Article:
Mother Ursula Frayne
Ursula Frayne was a woman who crossed the world by sailing ship to support the struggling minority of her Celtic clan and discovered another race more severely dispossessed than her own in newly colonised Australia. She was an extraordinary woman, a pioneer educator, welfare reformer, advocate and policy maker. A perfect role model for the students of Ursula Frayne Catholic College. She was a person who led a group of courageous Irish women committed in faith to the pursuit of Justice and Compassion.
Clara Mary Frayne was born in Dublin in 1817 and died in Melbourne in 1885. She was trained by Catherine McAuley, and became a professed Sister of Mercy on 25 January 1837.
In 1845 Ursula Frayne had 21 days to prepare to sail for Western Australia with five other Sisters of Mercy and one Postulant. Together with Bishop Brady, his European missionaries, one Irish priest and seven Irish catechists, they sailed for Western Australia via the Cape of Good Hope. The journey on the ship 'Elizabeth' was no pleasure cruise and when they arrived in Perth, their arrival was unexpected and no arrangements for sleeping quarters had been made. To quote Mother Ursula Frayne: "We stood in the wilds of Australia on that mid-summer night, and we could truly say with our Divine Model, we have nowhere to rest our head".
Undaunted, the Sisters found lodging at the house of a Methodist lady, Mrs Crisp, who, despite her astonishment at the unusual apparel of her guests, and her confusion when she discovered that they could not eat chops because it was Friday, made every effort to make the Sisters comfortable.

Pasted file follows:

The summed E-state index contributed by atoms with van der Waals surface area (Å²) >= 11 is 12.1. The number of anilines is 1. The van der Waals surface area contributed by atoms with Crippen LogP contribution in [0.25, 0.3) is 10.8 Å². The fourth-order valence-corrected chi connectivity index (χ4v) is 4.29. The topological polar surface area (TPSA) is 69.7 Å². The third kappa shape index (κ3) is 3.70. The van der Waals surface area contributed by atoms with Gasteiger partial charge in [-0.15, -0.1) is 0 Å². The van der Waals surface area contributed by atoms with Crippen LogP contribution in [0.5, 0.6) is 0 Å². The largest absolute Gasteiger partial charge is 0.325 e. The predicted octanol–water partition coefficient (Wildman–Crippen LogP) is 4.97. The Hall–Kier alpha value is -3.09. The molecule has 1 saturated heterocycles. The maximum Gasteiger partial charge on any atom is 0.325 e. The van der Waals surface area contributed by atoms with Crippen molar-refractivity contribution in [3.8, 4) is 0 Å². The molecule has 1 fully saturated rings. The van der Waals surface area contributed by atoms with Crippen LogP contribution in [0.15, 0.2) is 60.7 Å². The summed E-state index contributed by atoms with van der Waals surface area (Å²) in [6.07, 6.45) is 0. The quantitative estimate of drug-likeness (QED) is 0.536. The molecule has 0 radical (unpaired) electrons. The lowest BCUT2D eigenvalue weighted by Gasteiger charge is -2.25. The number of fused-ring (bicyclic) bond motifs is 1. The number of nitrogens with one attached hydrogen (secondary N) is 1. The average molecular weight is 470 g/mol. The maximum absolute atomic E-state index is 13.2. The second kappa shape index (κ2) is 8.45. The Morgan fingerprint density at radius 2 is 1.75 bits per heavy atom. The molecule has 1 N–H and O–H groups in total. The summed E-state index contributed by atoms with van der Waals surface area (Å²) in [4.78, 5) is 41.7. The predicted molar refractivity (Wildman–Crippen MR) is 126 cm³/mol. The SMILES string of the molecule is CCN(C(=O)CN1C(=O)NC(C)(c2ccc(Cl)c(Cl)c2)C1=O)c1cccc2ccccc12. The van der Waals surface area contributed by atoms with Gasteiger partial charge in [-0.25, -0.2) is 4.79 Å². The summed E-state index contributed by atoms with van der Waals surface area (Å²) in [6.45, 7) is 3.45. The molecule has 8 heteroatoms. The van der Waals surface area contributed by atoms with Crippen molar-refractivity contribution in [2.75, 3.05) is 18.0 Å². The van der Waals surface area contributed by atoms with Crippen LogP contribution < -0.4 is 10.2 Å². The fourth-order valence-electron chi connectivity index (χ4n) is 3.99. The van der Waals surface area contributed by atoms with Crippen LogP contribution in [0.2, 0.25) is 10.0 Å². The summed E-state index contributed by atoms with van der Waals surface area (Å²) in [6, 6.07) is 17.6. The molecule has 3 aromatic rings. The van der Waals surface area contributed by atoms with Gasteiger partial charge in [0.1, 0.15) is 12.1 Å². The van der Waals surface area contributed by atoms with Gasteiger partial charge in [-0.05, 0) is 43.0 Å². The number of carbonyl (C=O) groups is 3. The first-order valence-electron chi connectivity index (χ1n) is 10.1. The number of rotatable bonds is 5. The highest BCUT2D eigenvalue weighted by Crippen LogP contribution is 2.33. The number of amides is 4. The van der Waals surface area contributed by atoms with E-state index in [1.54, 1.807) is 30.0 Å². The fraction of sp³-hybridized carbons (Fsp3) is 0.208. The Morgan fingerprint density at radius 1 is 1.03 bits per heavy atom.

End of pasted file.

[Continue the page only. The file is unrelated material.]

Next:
Mother Ursula Frayne opened the first Mercy school in Australia on 2 February 1846 with planks, bricks and packing cases as the furniture. Instead of the 4,000 children Bishop Brady had promised them in Dublin, only one child turned up. This did not discourage them however, they began house to house visits. After a lot of work they had 50 children in their school and by 23 August 1846 they had 100 children.
Later the Sisters established a boarding house for a few students from the country. This school was crowded and so the Sisters decided to build a convent. On 3 May 1847, the foundation stone of the new convent was laid and they were able to take it over on 2 May 1848. The building was two storeys high and built across the back of the church, forming the letter T. Both buildings are still standing today at Victoria Square, Perth.
In 1979, the City of Perth honoured her contribution as an educator by dedicating a plaque to her on the pavement in St George's Terrace.
The legacy of Ursula Frayne is through the ministries of Mercy. It is to encourage women and men to be resourceful and merciful, followers of Christ in the world. Young, vital and committed to the development of a better Australia, Ursula Frayne is an ideal example for all young Australians today.
Source: 'Ursula Frayne, A Biography by Catherine Kovesi Killerby'
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